Parental involvement

Parental involvement is a term that is used frequently in traditional education. It usually consists of things like volunteering in the classroom, participating in the PTO or chaperoning field trips. On a more insidious level, the involvement of parents in their childʼs education ensures that the values of the culture and/or those of the family of origin prevail over the individuality of the child. Parental involvement then, is not so much for the childʼs benefit, but for the benefit of the educational institution or for the parents themselves.

It is not surprising then, that in a Sudbury school, where the primary objective is for the child to develop into the unique individual nature intended him or her to be, parental involvement is not encouraged.

As the parent of an SVS student who attended public school for five years, I find that part of the beauty of Sudbury Valley is that my son Gavin considers it his school. This means that I donʼt know a whole lot of what happens during his day other than the bits and pieces he chooses to share with me.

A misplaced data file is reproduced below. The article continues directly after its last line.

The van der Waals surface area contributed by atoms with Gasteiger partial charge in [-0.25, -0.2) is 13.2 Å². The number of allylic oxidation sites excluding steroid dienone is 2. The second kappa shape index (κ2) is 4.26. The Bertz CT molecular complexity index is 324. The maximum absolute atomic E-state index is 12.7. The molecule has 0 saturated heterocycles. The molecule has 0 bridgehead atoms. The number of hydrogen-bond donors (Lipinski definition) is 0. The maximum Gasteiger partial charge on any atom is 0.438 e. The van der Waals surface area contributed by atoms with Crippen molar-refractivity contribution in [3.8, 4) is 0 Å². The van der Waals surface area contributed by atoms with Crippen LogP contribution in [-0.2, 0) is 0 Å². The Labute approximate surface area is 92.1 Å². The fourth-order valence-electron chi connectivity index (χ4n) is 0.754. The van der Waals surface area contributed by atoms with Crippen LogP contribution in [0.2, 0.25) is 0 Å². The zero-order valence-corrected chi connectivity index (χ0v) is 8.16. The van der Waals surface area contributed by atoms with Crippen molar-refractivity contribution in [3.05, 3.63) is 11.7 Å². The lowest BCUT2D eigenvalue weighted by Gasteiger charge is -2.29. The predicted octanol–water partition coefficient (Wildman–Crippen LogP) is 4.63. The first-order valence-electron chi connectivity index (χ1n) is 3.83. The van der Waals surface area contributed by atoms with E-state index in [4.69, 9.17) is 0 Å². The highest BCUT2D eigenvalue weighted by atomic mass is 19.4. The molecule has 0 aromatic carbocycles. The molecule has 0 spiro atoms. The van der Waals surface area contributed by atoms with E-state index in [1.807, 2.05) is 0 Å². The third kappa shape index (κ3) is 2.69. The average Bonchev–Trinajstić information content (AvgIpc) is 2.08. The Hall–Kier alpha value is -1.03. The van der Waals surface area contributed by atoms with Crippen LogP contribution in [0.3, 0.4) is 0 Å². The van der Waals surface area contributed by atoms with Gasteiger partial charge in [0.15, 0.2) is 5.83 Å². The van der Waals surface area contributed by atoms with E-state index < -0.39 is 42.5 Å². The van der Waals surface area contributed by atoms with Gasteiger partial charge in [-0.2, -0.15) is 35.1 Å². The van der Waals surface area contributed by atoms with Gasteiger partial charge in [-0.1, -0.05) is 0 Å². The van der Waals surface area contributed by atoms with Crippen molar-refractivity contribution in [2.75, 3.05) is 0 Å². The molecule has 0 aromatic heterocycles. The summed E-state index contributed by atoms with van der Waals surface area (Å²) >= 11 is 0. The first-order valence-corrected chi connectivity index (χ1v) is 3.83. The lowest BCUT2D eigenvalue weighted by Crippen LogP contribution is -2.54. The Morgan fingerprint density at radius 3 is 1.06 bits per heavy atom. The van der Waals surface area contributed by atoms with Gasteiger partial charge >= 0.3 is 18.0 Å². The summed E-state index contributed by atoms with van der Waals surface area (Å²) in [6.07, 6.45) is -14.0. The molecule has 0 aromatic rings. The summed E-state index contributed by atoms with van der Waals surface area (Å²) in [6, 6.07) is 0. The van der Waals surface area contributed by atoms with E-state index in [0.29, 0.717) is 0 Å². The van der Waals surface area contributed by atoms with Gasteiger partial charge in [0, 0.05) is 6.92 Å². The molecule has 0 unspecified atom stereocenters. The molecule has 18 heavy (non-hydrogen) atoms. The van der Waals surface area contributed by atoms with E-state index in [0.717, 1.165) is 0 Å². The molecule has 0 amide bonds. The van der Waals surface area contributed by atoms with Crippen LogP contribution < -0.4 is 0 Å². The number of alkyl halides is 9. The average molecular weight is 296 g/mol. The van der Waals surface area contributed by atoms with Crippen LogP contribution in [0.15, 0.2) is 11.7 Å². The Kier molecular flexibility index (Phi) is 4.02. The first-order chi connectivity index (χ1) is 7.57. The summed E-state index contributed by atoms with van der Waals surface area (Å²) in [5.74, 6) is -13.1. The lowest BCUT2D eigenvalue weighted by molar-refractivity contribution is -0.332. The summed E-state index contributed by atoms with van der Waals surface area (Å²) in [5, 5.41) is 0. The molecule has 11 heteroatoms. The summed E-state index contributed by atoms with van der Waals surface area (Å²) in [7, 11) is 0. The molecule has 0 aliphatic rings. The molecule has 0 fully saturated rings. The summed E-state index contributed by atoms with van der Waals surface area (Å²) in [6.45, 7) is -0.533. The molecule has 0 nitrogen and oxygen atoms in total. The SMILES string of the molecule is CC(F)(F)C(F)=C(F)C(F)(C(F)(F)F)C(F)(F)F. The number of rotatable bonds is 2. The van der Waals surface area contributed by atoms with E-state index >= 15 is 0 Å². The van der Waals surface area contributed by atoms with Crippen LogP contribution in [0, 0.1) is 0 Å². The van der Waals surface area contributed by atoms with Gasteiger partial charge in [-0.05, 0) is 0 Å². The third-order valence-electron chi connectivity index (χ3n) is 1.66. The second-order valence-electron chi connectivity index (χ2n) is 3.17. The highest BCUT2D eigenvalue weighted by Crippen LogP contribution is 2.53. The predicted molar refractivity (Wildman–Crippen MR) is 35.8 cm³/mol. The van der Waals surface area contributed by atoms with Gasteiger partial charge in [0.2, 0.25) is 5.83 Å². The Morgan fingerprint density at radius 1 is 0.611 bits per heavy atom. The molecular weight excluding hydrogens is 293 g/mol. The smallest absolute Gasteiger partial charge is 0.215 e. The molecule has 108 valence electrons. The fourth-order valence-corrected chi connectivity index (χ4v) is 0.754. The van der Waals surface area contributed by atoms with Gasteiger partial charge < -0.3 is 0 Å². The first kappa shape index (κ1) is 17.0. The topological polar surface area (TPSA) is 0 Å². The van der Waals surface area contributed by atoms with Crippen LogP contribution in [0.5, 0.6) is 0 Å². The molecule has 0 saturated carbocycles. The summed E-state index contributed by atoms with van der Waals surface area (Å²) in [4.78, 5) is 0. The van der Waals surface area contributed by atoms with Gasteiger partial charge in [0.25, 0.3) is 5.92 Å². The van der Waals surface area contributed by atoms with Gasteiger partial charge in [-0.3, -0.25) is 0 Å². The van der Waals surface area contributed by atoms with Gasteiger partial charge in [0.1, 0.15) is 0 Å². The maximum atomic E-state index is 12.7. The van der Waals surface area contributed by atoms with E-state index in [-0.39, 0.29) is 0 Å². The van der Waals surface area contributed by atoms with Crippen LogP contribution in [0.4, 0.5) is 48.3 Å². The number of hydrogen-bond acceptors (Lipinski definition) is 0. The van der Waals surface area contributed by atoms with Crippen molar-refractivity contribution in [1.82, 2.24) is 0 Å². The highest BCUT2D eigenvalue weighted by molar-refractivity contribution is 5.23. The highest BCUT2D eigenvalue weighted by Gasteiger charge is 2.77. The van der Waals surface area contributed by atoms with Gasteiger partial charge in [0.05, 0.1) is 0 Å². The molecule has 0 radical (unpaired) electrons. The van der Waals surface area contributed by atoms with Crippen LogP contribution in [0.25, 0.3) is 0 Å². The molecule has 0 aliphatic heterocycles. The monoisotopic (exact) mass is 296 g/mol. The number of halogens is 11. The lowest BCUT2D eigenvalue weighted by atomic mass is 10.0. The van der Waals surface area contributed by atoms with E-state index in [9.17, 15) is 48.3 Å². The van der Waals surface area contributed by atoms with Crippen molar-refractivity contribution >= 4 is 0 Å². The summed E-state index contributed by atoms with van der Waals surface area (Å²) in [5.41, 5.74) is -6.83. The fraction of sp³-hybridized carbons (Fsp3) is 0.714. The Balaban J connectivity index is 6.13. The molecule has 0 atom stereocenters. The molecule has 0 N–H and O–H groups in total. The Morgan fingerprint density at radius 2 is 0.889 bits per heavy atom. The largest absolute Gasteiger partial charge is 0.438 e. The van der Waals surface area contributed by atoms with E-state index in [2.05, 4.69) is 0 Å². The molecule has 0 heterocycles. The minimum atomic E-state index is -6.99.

And I am more than okay with this, because I think a large part of the whole Sudbury experience is for children to explore their own independence and experience themselves as individuals capable of following their own instinctive directions. This is very hard to do when there are adults hovering around, most especially parents.

It is extremely difficult, if not impossible, for a child to be completely free in the presence of parental figures. I know in my own life, even as a grown woman, I tend to feel far less free when my parents are around. For children, this feeling is amplified, for they are still dependent on their parents for the very basic things in life, like food, shelter and love.

I feel that part of the magic that happens at Sudbury Valley is that my son is learning who he is as a person, apart from whatever cultural or familial beliefs or values he has been initiated into without his own consent. In this way, it is a place that is completely his, without any agenda, implicit or implied, from any outside source. This, I feel, is a key component of a Sudbury education, and one which is of primary importance in the growth of a child into full, autonomous adulthood. treeboys